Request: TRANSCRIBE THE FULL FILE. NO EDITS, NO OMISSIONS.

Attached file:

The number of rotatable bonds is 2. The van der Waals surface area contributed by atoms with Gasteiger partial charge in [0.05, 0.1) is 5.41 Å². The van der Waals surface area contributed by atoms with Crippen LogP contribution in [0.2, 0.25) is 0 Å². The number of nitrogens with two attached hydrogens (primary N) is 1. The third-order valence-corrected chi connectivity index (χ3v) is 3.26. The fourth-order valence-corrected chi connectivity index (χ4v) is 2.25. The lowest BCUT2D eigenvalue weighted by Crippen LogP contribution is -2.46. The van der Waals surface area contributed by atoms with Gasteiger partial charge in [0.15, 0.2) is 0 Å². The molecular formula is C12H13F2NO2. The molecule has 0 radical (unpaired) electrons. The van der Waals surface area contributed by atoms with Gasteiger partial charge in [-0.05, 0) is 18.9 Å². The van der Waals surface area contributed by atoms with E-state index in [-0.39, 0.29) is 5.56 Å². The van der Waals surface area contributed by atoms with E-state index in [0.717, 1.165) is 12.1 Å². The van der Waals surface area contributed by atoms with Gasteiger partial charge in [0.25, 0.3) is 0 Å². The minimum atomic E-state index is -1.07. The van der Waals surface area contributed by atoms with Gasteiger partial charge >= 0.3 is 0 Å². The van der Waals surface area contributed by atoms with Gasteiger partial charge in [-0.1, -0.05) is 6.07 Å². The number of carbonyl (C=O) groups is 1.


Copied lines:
The number of rotatable bonds is 2. The van der Waals surface area contributed by atoms with Gasteiger partial charge in [0.05, 0.1) is 5.41 Å². The van der Waals surface area contributed by atoms with Crippen LogP contribution in [0.2, 0.25) is 0 Å². The number of nitrogens with two attached hydrogens (primary N) is 1. The third-order valence-corrected chi connectivity index (χ3v) is 3.26. The fourth-order valence-corrected chi connectivity index (χ4v) is 2.25. The lowest BCUT2D eigenvalue weighted by Crippen LogP contribution is -2.46. The van der Waals surface area contributed by atoms with Gasteiger partial charge in [0.15, 0.2) is 0 Å². The molecular formula is C12H13F2NO2. The molecule has 0 radical (unpaired) electrons. The van der Waals surface area contributed by atoms with Gasteiger partial charge in [-0.05, 0) is 18.9 Å². The van der Waals surface area contributed by atoms with E-state index in [-0.39, 0.29) is 5.56 Å². The van der Waals surface area contributed by atoms with E-state index in [0.717, 1.165) is 12.1 Å². The van der Waals surface area contributed by atoms with Gasteiger partial charge in [0.25, 0.3) is 0 Å². The minimum atomic E-state index is -1.07. The van der Waals surface area contributed by atoms with Gasteiger partial charge >= 0.3 is 0 Å². The van der Waals surface area contributed by atoms with Gasteiger partial charge in [-0.1, -0.05) is 6.07 Å². The number of carbonyl (C=O) groups is 1.